Review: The Barbarous Years: The Peopling of British North America: The Conflict of Civilizations, 1600-1675

By Bernard Bailyn

by Brian Bethune

Like all descendants of colonial peoples, modern Americans have some gentrified versions of their early history—stories of founding a city shining on a hill—versions that Harvard historian Bailyn does not so much reject out of hand as hold up to the light, so they can be seen fully rounded, warts and all. There may have been two main protagonists involved, indigenous Americans and European newcomers, but that binary division masks the endless fissures within each, from the brutally expansive Powhatan empire, still being carved out of Virginia as the English arrived, to the latter’s religious and class divisions. More importantly, as Bailyn shows in his beautifully written introduction, natives and aliens were far more alike than we are accustomed to thinking.

Europeans marvelled at the Indians’ technical expertise, especially in boat-building and artifacts of war—their powerful bows were more accurate than muskets, while their close-combat weapons were as effective as any in the Old World. Christian Europeans were usually less impressed with native spiritual life, but from the start some were aware of its sophistication; as Bailyn notes, “centuries would pass before European civilization would match the Indians’ understanding of the importance of dreams.”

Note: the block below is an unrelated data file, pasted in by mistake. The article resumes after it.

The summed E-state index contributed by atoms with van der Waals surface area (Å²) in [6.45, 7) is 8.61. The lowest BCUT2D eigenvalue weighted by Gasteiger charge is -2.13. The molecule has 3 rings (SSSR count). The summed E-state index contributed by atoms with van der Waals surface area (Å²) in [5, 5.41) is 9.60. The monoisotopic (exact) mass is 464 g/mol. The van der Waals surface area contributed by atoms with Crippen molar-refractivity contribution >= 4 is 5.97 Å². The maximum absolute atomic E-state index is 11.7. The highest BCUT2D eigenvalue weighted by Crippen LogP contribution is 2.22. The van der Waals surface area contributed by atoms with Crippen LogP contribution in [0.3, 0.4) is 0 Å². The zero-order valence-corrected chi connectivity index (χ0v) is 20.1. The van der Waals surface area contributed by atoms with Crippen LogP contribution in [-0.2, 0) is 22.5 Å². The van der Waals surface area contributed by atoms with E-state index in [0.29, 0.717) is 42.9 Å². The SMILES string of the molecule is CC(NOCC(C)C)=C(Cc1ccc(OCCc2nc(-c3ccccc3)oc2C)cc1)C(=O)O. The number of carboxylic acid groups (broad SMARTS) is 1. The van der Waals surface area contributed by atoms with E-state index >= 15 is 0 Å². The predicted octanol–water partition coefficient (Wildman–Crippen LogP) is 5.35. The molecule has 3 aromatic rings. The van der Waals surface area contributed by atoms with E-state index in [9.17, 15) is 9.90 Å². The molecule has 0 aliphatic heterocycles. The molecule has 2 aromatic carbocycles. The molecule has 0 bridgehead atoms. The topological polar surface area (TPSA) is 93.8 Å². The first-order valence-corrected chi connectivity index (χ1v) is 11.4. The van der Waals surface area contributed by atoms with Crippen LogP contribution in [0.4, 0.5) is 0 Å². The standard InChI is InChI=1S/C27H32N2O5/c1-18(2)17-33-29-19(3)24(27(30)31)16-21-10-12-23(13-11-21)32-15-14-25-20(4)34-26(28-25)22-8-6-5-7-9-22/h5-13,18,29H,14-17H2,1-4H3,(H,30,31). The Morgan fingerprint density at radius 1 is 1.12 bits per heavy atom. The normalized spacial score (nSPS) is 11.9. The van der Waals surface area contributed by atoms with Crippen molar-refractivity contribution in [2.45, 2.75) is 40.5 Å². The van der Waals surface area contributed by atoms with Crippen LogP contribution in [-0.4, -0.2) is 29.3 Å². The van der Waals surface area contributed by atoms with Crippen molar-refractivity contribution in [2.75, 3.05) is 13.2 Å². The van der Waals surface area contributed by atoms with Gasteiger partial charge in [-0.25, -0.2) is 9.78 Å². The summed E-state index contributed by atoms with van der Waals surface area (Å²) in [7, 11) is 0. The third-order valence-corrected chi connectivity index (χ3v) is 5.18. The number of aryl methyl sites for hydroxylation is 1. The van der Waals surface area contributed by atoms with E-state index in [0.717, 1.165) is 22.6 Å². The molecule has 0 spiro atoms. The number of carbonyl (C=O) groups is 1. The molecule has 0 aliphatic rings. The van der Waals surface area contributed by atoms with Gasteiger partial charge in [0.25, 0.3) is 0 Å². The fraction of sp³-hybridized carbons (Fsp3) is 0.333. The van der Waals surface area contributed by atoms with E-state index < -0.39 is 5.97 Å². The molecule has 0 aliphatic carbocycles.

And if the natives’ lives were both bolstered and circumscribed by invisible but omnipresent supernatural forces, so too were the Europeans’. “For the English, the powers of soothsayers, conjurors, cunning men, wizards, diviners, and witches were not abnormal but commonplace and realistic,” especially in North America, known to be “one of the dark places of the Earth.” Both groups feared breaches of the peace, spiritual or political, and punished them, just as they waged war, with savage violence.

And with both sides in crises that began even before their first encounters—the Indians coping with new economic modes of life and epidemics, the Europeans failing in what they most wanted (the recreation of the Old World in the New)—the wars they waged, and the patterns they set for the following centuries, fully justify Bailyn’s title.

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